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Effects of Singing in Chronic Obstructive Pulmonary Disease

This study has been completed.
Sponsor:
Collaborator:
Fundação de Amparo à Pesquisa do Estado de São Paulo
Information provided by:
University of Sao Paulo
ClinicalTrials.gov Identifier:
NCT00500526
First received: July 11, 2007
Last updated: June 27, 2008
Last verified: June 2008

July 11, 2007
June 27, 2008
January 2005
December 2007   (final data collection date for primary outcome measure)
Forced vital capacity, forced expiratory volume, functional residual capacity, inspiratory capacity, maximal respiratory pressures [ Time Frame: 6 months ]
Same as current
Complete list of historical versions of study NCT00500526 on ClinicalTrials.gov Archive Site
General quality of life score: SF-36 questionnaire.Specific quality of life score : Saint George's Questionnaire; Basal dyspnea index [ Time Frame: 6 months ]
Same as current
Not Provided
Not Provided
 
Effects of Singing in Chronic Obstructive Pulmonary Disease
Effects of Singing on Dyspnea, Quality of Life and Pulmonary Function Parameters of COPD Patients in Stable Conditions.

The purpose of this study is to investigate the effects of the practice of singing for a long period of time on pulmonary function data, quality of life, and dyspnea sensation of patients with COPD in stable clinical conditions. As singing is a type of respiratory training, the study hypothesis is that singing would improve maximal respiratory pressures, dyspnea sensation, and overall quality of life of these patients.

Thirty COPD patients in stable clinical conditions are going to be randomized in two groups: the first one is going to have singing classes for six months; the other one is going to have classes of general manual arts for a similar period of time. The patients of both groups are going to perform spirometry, measurements of maximal respiratory pressures and answer the health related quality of life questionnaires SF-36 and Saint George's before the beginning of practice and after 6 months.Both singing and manual arts practices are going to be administered one hour a week by specialized teachers.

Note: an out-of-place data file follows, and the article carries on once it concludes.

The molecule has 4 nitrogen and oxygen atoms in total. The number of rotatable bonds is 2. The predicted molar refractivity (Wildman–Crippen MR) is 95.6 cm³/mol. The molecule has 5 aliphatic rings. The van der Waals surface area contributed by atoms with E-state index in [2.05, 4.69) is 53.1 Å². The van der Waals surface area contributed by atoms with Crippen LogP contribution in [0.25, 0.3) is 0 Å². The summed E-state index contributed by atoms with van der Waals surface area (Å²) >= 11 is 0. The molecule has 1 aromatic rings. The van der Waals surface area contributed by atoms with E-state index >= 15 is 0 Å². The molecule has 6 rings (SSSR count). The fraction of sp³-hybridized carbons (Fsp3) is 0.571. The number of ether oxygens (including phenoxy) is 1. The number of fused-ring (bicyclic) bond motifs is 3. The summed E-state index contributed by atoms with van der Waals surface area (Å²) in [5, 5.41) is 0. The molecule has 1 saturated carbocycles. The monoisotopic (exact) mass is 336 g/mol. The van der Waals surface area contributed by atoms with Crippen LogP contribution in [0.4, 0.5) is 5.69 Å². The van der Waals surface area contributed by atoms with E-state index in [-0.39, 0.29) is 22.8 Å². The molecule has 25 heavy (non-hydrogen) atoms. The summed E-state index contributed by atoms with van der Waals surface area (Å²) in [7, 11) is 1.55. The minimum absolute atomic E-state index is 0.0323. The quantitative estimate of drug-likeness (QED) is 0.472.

Interventional
Phase 1
Phase 2
Allocation: Randomized
Endpoint Classification: Efficacy Study
Intervention Model: Parallel Assignment
Masking: Open Label
Primary Purpose: Treatment
Chronic Obstructive Pulmonary Disease
  • Other: Singing practice
  • Other: Singing classes
  • Other: Hand craft classes
  • Experimental: 1 Singing Group
    Patients who will receive singing classes
    Interventions:
    • Other: Singing practice
    • Other: Singing classes
  • 2 Control group
    Patients who will attend hand craft classes
    Intervention: Other: Hand craft classes
Bonilha AG, Onofre F, Vieira ML, Prado MY, Martinez JA. Effects of singing classes on pulmonary function and quality of life of COPD patients. Int J Chron Obstruct Pulmon Dis. 2009;4:1-8. Epub 2009 Apr 15.

*   Includes publications given by the data provider as well as publications identified by ClinicalTrials.gov Identifier (NCT Number) in Medline.
 
Completed
43
December 2007
December 2007   (final data collection date for primary outcome measure)

Inclusion Criteria:

  • Diagnosis of COPD according GOLD criteria
  • Stable clinical conditions for the previous two months

Exclusion Criteria:

  • Severe comorbidities other than COPD
  • Hypoxemia with partial arterial oxygen pressure lower than 50 mmHg
  • Incapacity to come to the research center in a weekly basis.
Both
50 Years to 80 Years
No
Contact information is only displayed when the study is recruiting subjects
Brazil
 
NCT00500526
4626/2004HCFMRP-USP
No
Not Provided
University of Sao Paulo
Fundação de Amparo à Pesquisa do Estado de São Paulo
Principal Investigator: José B Martinez, MD, PhD University of Sao Paulo
University of Sao Paulo
June 2008

ICMJE     Data element required by the International Committee of Medical Journal Editors and the World Health Organization ICTRP